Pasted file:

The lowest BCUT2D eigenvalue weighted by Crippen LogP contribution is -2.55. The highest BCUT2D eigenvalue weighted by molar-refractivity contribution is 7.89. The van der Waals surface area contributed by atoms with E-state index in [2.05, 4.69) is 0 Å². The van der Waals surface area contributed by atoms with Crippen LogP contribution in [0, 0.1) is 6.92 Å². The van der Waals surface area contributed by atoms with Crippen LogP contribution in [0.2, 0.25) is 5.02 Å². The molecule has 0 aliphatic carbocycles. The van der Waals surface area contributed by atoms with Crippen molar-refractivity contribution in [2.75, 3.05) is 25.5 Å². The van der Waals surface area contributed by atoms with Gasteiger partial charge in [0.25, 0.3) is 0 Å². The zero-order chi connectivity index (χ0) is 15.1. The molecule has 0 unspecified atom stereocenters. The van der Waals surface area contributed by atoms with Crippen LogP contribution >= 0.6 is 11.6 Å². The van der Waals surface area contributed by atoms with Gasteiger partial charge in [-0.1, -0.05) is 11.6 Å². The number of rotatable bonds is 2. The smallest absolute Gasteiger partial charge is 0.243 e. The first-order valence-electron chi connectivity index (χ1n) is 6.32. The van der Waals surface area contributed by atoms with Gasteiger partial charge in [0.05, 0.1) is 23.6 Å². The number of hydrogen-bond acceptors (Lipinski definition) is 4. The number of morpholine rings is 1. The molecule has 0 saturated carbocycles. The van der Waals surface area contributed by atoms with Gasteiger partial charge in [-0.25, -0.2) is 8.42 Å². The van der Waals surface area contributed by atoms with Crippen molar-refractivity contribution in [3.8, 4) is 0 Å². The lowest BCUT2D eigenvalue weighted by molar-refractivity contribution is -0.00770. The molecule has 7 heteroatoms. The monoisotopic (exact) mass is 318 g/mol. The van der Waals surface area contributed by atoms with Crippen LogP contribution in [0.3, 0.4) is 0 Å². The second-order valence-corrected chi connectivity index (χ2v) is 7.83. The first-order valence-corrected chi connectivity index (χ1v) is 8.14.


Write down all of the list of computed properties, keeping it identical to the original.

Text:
The lowest BCUT2D eigenvalue weighted by Crippen LogP contribution is -2.55. The highest BCUT2D eigenvalue weighted by molar-refractivity contribution is 7.89. The van der Waals surface area contributed by atoms with E-state index in [2.05, 4.69) is 0 Å². The van der Waals surface area contributed by atoms with Crippen LogP contribution in [0, 0.1) is 6.92 Å². The van der Waals surface area contributed by atoms with Crippen LogP contribution in [0.2, 0.25) is 5.02 Å². The molecule has 0 aliphatic carbocycles. The van der Waals surface area contributed by atoms with Crippen molar-refractivity contribution in [2.75, 3.05) is 25.5 Å². The van der Waals surface area contributed by atoms with Gasteiger partial charge in [0.25, 0.3) is 0 Å². The zero-order chi connectivity index (χ0) is 15.1. The molecule has 0 unspecified atom stereocenters. The van der Waals surface area contributed by atoms with Crippen LogP contribution >= 0.6 is 11.6 Å². The van der Waals surface area contributed by atoms with Gasteiger partial charge in [-0.1, -0.05) is 11.6 Å². The number of rotatable bonds is 2. The smallest absolute Gasteiger partial charge is 0.243 e. The first-order valence-electron chi connectivity index (χ1n) is 6.32. The van der Waals surface area contributed by atoms with Gasteiger partial charge in [0.05, 0.1) is 23.6 Å². The number of hydrogen-bond acceptors (Lipinski definition) is 4. The number of morpholine rings is 1. The molecule has 0 saturated carbocycles. The van der Waals surface area contributed by atoms with Gasteiger partial charge in [-0.25, -0.2) is 8.42 Å². The van der Waals surface area contributed by atoms with Crippen molar-refractivity contribution in [3.8, 4) is 0 Å². The lowest BCUT2D eigenvalue weighted by molar-refractivity contribution is -0.00770. The molecule has 7 heteroatoms. The monoisotopic (exact) mass is 318 g/mol. The van der Waals surface area contributed by atoms with Crippen LogP contribution in [0.3, 0.4) is 0 Å². The second-order valence-corrected chi connectivity index (χ2v) is 7.83. The first-order valence-corrected chi connectivity index (χ1v) is 8.14.